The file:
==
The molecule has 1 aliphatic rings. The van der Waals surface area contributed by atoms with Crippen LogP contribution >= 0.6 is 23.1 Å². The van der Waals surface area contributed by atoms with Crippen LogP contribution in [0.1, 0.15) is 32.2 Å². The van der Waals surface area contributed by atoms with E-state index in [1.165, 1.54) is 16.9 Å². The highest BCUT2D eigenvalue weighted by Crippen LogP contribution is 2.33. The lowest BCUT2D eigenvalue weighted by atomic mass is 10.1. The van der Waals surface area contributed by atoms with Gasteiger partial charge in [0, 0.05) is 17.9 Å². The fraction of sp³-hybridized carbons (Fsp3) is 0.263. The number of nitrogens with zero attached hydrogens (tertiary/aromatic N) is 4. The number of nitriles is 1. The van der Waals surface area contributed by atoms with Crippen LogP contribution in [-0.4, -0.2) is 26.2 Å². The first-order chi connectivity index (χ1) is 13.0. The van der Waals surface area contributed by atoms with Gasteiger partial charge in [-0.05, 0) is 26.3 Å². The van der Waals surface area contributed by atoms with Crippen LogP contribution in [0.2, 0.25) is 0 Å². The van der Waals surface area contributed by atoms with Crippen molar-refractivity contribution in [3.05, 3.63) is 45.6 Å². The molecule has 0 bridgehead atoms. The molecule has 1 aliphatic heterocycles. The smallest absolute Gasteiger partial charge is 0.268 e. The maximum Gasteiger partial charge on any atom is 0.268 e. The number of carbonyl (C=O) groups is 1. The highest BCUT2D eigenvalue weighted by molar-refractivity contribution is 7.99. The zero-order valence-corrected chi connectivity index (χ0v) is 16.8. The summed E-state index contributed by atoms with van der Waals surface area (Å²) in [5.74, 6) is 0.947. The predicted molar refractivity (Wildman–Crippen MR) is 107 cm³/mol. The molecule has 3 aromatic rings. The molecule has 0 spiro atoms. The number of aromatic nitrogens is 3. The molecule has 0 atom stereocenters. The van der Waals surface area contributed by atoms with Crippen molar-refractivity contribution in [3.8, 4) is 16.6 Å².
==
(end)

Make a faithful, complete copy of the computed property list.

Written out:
The molecule has 1 aliphatic rings. The van der Waals surface area contributed by atoms with Crippen LogP contribution >= 0.6 is 23.1 Å². The van der Waals surface area contributed by atoms with Crippen LogP contribution in [0.1, 0.15) is 32.2 Å². The van der Waals surface area contributed by atoms with E-state index in [1.165, 1.54) is 16.9 Å². The highest BCUT2D eigenvalue weighted by Crippen LogP contribution is 2.33. The lowest BCUT2D eigenvalue weighted by atomic mass is 10.1. The van der Waals surface area contributed by atoms with Gasteiger partial charge in [0, 0.05) is 17.9 Å². The fraction of sp³-hybridized carbons (Fsp3) is 0.263. The number of nitrogens with zero attached hydrogens (tertiary/aromatic N) is 4. The number of nitriles is 1. The van der Waals surface area contributed by atoms with Crippen LogP contribution in [-0.4, -0.2) is 26.2 Å². The first-order chi connectivity index (χ1) is 13.0. The van der Waals surface area contributed by atoms with Gasteiger partial charge in [-0.05, 0) is 26.3 Å². The van der Waals surface area contributed by atoms with Crippen LogP contribution in [0.2, 0.25) is 0 Å². The van der Waals surface area contributed by atoms with Crippen molar-refractivity contribution in [3.05, 3.63) is 45.6 Å². The molecule has 0 bridgehead atoms. The molecule has 1 aliphatic heterocycles. The smallest absolute Gasteiger partial charge is 0.268 e. The maximum Gasteiger partial charge on any atom is 0.268 e. The number of carbonyl (C=O) groups is 1. The highest BCUT2D eigenvalue weighted by molar-refractivity contribution is 7.99. The zero-order valence-corrected chi connectivity index (χ0v) is 16.8. The summed E-state index contributed by atoms with van der Waals surface area (Å²) in [5.74, 6) is 0.947. The predicted molar refractivity (Wildman–Crippen MR) is 107 cm³/mol. The molecule has 3 aromatic rings. The molecule has 0 spiro atoms. The number of aromatic nitrogens is 3. The molecule has 0 atom stereocenters. The van der Waals surface area contributed by atoms with Crippen molar-refractivity contribution in [3.8, 4) is 16.6 Å².